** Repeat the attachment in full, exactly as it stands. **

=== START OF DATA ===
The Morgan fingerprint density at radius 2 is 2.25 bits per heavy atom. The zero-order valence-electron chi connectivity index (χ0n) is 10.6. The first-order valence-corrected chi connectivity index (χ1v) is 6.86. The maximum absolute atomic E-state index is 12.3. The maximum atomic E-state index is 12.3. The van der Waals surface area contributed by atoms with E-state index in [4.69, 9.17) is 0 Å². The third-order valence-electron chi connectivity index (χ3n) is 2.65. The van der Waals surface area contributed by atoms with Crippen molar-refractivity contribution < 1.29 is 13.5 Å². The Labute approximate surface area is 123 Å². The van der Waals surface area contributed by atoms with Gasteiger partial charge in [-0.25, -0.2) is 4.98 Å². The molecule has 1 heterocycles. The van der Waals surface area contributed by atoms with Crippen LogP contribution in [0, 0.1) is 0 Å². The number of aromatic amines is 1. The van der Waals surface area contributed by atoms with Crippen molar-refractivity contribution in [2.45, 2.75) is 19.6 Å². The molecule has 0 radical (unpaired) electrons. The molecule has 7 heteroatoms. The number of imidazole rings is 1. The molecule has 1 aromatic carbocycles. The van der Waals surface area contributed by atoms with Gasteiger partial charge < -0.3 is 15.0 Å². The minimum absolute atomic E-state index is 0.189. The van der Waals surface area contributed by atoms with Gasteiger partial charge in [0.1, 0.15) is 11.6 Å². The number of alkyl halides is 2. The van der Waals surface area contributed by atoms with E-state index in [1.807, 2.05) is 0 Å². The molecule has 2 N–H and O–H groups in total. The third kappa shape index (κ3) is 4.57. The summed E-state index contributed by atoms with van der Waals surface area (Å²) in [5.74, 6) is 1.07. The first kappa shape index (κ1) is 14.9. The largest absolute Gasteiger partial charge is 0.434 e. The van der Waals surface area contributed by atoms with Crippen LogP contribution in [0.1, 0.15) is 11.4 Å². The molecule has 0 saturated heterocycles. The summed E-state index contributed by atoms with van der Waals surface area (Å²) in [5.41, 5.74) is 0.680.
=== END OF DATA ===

The Morgan fingerprint density at radius 2 is 2.25 bits per heavy atom. The zero-order valence-electron chi connectivity index (χ0n) is 10.6. The first-order valence-corrected chi connectivity index (χ1v) is 6.86. The maximum absolute atomic E-state index is 12.3. The maximum atomic E-state index is 12.3. The van der Waals surface area contributed by atoms with E-state index in [4.69, 9.17) is 0 Å². The third-order valence-electron chi connectivity index (χ3n) is 2.65. The van der Waals surface area contributed by atoms with Crippen molar-refractivity contribution < 1.29 is 13.5 Å². The Labute approximate surface area is 123 Å². The van der Waals surface area contributed by atoms with Gasteiger partial charge in [-0.25, -0.2) is 4.98 Å². The molecule has 1 heterocycles. The van der Waals surface area contributed by atoms with Crippen LogP contribution in [0, 0.1) is 0 Å². The number of aromatic amines is 1. The van der Waals surface area contributed by atoms with Crippen molar-refractivity contribution in [2.45, 2.75) is 19.6 Å². The molecule has 0 radical (unpaired) electrons. The molecule has 7 heteroatoms. The number of imidazole rings is 1. The molecule has 1 aromatic carbocycles. The van der Waals surface area contributed by atoms with Gasteiger partial charge < -0.3 is 15.0 Å². The minimum absolute atomic E-state index is 0.189. The van der Waals surface area contributed by atoms with Gasteiger partial charge in [0.1, 0.15) is 11.6 Å². The number of alkyl halides is 2. The van der Waals surface area contributed by atoms with E-state index in [1.807, 2.05) is 0 Å². The molecule has 2 N–H and O–H groups in total. The third kappa shape index (κ3) is 4.57. The summed E-state index contributed by atoms with van der Waals surface area (Å²) in [5.74, 6) is 1.07. The first kappa shape index (κ1) is 14.9. The largest absolute Gasteiger partial charge is 0.434 e. The van der Waals surface area contributed by atoms with Crippen LogP contribution in [0.1, 0.15) is 11.4 Å². The molecule has 0 saturated heterocycles. The summed E-state index contributed by atoms with van der Waals surface area (Å²) in [5.41, 5.74) is 0.680.